Open Conversation Series


 

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AMA Victoria’s Open Conversation Series encourages honest conversation about the professional culture of medicine and seeks to foster a spirit of inclusiveness. 

During the first half of 2021, the series will take a tour of issues, norms and expectations in medicine and seek to examine their influences on all doctors. It is an invitation for us to reflect on the values we wish the medical profession to embody and the factors necessary to sustain it. 

Proudly brought to you by AMA Victoria’s Women in Medicine Group. 
 

The first session: Speaking Up

“Medical culture is not only defined by what doctors feel, think, say and do but also by what they do not feel, think, say and do.” (American Medical Association, Journal of Ethics, 2015)

This session highlights the aspects of workplace practices within the medicine that need further improvement and change that we need to discuss openly. We will hear from two doctors who have courageously shared their experiences in the hope of driving change. Join us as we ask them, "What is the impact of speaking up?"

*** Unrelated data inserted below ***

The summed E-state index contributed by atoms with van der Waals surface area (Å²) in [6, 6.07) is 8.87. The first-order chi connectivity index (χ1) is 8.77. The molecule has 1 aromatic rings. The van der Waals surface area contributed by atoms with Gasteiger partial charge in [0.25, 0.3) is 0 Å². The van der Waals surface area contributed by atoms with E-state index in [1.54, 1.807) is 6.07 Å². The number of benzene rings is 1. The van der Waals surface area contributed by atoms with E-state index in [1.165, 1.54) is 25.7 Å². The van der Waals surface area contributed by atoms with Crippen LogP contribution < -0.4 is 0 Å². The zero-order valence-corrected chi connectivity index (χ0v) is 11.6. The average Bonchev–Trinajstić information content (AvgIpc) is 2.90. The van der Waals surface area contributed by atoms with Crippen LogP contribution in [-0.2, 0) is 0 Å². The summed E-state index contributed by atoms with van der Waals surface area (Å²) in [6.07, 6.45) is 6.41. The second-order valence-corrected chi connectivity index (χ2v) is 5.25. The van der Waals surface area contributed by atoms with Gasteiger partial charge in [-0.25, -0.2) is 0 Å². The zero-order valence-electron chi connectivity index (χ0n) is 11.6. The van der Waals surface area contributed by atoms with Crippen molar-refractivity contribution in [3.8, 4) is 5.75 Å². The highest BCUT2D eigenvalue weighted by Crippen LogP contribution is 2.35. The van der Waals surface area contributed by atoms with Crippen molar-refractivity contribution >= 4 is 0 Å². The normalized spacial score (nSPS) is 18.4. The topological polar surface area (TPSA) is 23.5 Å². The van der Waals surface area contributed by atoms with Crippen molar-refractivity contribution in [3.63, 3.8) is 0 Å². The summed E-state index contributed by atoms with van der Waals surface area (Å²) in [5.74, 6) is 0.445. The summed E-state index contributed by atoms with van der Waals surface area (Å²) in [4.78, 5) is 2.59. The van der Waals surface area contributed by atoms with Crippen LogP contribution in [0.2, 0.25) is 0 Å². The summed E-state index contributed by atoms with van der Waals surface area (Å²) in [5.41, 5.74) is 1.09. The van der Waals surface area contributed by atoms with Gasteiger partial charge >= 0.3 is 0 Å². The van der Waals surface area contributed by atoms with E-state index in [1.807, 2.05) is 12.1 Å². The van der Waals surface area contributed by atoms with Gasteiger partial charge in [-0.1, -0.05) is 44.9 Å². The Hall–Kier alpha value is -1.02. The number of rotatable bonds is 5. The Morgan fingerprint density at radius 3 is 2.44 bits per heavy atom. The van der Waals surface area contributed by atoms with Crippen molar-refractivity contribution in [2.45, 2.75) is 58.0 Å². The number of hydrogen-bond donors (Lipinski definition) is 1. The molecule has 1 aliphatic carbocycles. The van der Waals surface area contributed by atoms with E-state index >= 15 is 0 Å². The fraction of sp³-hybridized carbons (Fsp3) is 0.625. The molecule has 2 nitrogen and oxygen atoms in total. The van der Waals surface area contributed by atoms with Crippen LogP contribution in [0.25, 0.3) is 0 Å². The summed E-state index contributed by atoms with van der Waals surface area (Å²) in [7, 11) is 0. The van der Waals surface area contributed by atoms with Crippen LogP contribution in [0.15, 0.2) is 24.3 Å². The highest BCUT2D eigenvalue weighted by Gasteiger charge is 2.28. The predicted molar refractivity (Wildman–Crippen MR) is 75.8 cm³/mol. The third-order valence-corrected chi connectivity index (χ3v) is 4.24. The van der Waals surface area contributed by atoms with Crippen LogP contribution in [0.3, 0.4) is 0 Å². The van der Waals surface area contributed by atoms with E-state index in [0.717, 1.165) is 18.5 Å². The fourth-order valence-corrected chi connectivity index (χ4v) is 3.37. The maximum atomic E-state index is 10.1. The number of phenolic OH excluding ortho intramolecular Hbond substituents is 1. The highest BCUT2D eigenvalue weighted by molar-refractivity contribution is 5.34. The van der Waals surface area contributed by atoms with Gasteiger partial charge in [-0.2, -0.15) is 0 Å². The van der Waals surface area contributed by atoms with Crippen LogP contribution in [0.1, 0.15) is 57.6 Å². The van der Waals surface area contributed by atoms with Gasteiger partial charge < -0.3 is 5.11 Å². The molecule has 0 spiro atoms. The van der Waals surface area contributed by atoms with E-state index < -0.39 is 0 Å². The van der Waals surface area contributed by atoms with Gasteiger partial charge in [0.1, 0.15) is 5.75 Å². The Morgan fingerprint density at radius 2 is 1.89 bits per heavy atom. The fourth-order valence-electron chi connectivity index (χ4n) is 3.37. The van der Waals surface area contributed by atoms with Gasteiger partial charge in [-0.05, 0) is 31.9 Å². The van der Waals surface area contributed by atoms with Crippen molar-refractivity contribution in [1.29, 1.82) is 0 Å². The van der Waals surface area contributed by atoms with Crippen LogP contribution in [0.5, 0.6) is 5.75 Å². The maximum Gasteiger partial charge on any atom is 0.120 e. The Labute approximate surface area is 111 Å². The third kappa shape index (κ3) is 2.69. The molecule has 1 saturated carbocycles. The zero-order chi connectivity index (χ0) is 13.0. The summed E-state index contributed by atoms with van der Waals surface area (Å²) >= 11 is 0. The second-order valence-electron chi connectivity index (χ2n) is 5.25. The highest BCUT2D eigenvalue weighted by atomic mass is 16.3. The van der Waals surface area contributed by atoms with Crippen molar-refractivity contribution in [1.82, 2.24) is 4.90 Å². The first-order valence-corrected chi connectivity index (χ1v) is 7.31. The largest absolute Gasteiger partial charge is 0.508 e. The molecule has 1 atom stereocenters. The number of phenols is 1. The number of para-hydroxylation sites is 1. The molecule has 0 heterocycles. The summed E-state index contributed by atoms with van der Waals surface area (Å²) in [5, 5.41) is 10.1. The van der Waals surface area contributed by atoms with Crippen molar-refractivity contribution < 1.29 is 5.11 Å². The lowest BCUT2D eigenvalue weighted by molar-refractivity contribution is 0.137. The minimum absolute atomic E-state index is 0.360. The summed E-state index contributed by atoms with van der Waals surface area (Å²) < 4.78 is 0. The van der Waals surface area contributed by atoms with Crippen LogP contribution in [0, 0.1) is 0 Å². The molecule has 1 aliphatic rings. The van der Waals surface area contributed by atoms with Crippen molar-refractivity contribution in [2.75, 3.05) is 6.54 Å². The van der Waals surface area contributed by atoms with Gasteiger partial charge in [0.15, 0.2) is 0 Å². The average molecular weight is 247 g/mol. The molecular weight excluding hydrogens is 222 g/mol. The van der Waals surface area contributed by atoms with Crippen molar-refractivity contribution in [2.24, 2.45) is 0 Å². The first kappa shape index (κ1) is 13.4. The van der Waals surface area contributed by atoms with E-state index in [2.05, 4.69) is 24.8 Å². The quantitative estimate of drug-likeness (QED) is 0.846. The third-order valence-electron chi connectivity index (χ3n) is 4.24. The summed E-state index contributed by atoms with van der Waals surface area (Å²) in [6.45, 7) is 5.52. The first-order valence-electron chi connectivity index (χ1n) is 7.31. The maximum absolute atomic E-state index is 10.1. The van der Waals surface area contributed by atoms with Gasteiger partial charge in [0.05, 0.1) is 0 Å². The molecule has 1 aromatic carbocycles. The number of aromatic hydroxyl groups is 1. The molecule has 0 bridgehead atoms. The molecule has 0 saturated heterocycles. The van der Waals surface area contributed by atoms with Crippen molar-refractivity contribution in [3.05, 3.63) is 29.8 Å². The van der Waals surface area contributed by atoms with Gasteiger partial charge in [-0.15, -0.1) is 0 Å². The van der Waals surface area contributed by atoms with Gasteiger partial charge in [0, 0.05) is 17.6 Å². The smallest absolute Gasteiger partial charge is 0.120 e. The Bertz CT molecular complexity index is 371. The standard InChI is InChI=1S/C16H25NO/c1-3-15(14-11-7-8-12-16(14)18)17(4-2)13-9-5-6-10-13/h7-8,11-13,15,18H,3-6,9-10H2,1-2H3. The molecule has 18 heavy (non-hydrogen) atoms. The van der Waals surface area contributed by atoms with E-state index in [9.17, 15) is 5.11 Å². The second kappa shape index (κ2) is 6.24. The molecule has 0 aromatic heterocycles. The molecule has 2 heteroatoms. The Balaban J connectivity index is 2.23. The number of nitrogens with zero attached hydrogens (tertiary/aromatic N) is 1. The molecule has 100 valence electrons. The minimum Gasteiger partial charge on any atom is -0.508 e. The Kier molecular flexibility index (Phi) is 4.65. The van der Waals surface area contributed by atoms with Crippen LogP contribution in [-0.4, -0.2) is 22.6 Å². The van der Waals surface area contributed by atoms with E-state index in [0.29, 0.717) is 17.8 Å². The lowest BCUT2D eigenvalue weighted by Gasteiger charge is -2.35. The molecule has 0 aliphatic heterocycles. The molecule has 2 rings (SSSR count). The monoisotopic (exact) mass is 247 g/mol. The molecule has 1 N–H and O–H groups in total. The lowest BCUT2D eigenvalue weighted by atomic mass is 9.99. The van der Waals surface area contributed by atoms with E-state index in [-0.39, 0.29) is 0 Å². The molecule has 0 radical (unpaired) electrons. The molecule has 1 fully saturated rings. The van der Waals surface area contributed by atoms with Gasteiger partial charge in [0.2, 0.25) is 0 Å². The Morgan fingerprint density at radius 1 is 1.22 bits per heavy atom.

Speakers

Dr Sonia Henry
Dr Henry lives and works in Sydney as a doctor. When she's not being a medic she devotes her spare time to writing and has been published in Kevin MD (America's leading physician blog), the Sydney Morning Herald, the Australian Medical Students Journal, and has scientific publications in the ANZ Journal of Surgery. Her most widely read article was an anonymous piece, 'There is something rotten inside the medical profession', was shared more than 22,000 times and re-published widely around the world. 

Assoc Prof Louisa Ng
Assoc Prof Ng is a rehabilitation physician and has been the Supervisor of Intern Training at Royal Melbourne Hospital (RMH) for the past 14 years. She is also Deputy Director at RMH Clinical School.  She sits on the Steering Committee of the Safety Culture program at RMH and is a strong advocate for junior doctors and medical students.  As hospitals work towards achieving an environment where patients want to be treated and staff want to work, the importance of speaking up, and equally, of listening is of utmost importance, however these are skills that can be challenging especially in a complex environment. 

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